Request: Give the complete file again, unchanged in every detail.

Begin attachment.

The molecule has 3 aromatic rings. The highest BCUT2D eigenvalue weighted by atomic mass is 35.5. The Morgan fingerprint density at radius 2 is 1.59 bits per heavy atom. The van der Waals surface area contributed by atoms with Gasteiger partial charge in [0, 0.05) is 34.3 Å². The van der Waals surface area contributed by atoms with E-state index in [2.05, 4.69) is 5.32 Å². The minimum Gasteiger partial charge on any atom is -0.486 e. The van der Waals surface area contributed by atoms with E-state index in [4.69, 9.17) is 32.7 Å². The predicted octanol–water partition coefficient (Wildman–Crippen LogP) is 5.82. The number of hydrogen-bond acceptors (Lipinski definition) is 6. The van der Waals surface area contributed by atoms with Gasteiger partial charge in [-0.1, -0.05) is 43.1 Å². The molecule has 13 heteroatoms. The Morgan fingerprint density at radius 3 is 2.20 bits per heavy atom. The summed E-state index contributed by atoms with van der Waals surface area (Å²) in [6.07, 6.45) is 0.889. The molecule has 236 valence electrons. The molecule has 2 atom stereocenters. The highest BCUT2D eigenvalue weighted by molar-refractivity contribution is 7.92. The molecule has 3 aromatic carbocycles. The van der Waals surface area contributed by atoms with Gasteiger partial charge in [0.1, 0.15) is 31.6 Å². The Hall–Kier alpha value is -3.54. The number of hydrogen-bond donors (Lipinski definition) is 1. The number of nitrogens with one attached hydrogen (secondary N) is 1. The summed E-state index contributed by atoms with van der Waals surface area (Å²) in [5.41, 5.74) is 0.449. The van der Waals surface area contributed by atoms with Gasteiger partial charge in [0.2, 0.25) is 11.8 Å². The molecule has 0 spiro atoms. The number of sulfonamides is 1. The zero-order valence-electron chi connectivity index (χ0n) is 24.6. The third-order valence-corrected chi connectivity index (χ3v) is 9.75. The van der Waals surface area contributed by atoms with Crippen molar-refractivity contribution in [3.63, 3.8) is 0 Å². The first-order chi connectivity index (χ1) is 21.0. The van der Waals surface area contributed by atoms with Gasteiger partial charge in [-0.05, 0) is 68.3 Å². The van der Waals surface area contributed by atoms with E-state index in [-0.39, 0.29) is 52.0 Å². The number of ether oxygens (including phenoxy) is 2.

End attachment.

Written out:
The molecule has 3 aromatic rings. The highest BCUT2D eigenvalue weighted by atomic mass is 35.5. The Morgan fingerprint density at radius 2 is 1.59 bits per heavy atom. The van der Waals surface area contributed by atoms with Gasteiger partial charge in [0, 0.05) is 34.3 Å². The van der Waals surface area contributed by atoms with E-state index in [2.05, 4.69) is 5.32 Å². The minimum Gasteiger partial charge on any atom is -0.486 e. The van der Waals surface area contributed by atoms with E-state index in [4.69, 9.17) is 32.7 Å². The predicted octanol–water partition coefficient (Wildman–Crippen LogP) is 5.82. The number of hydrogen-bond acceptors (Lipinski definition) is 6. The van der Waals surface area contributed by atoms with Gasteiger partial charge in [-0.1, -0.05) is 43.1 Å². The molecule has 13 heteroatoms. The Morgan fingerprint density at radius 3 is 2.20 bits per heavy atom. The summed E-state index contributed by atoms with van der Waals surface area (Å²) in [6.07, 6.45) is 0.889. The molecule has 236 valence electrons. The molecule has 2 atom stereocenters. The highest BCUT2D eigenvalue weighted by molar-refractivity contribution is 7.92. The molecule has 3 aromatic carbocycles. The van der Waals surface area contributed by atoms with Gasteiger partial charge in [0.1, 0.15) is 31.6 Å². The Hall–Kier alpha value is -3.54. The number of hydrogen-bond donors (Lipinski definition) is 1. The number of nitrogens with one attached hydrogen (secondary N) is 1. The summed E-state index contributed by atoms with van der Waals surface area (Å²) in [5.41, 5.74) is 0.449. The van der Waals surface area contributed by atoms with Gasteiger partial charge in [0.2, 0.25) is 11.8 Å². The molecule has 0 spiro atoms. The number of sulfonamides is 1. The zero-order valence-electron chi connectivity index (χ0n) is 24.6. The third-order valence-corrected chi connectivity index (χ3v) is 9.75. The van der Waals surface area contributed by atoms with Crippen molar-refractivity contribution in [3.63, 3.8) is 0 Å². The first-order chi connectivity index (χ1) is 21.0. The van der Waals surface area contributed by atoms with Gasteiger partial charge in [-0.05, 0) is 68.3 Å². The van der Waals surface area contributed by atoms with E-state index in [-0.39, 0.29) is 52.0 Å². The number of ether oxygens (including phenoxy) is 2.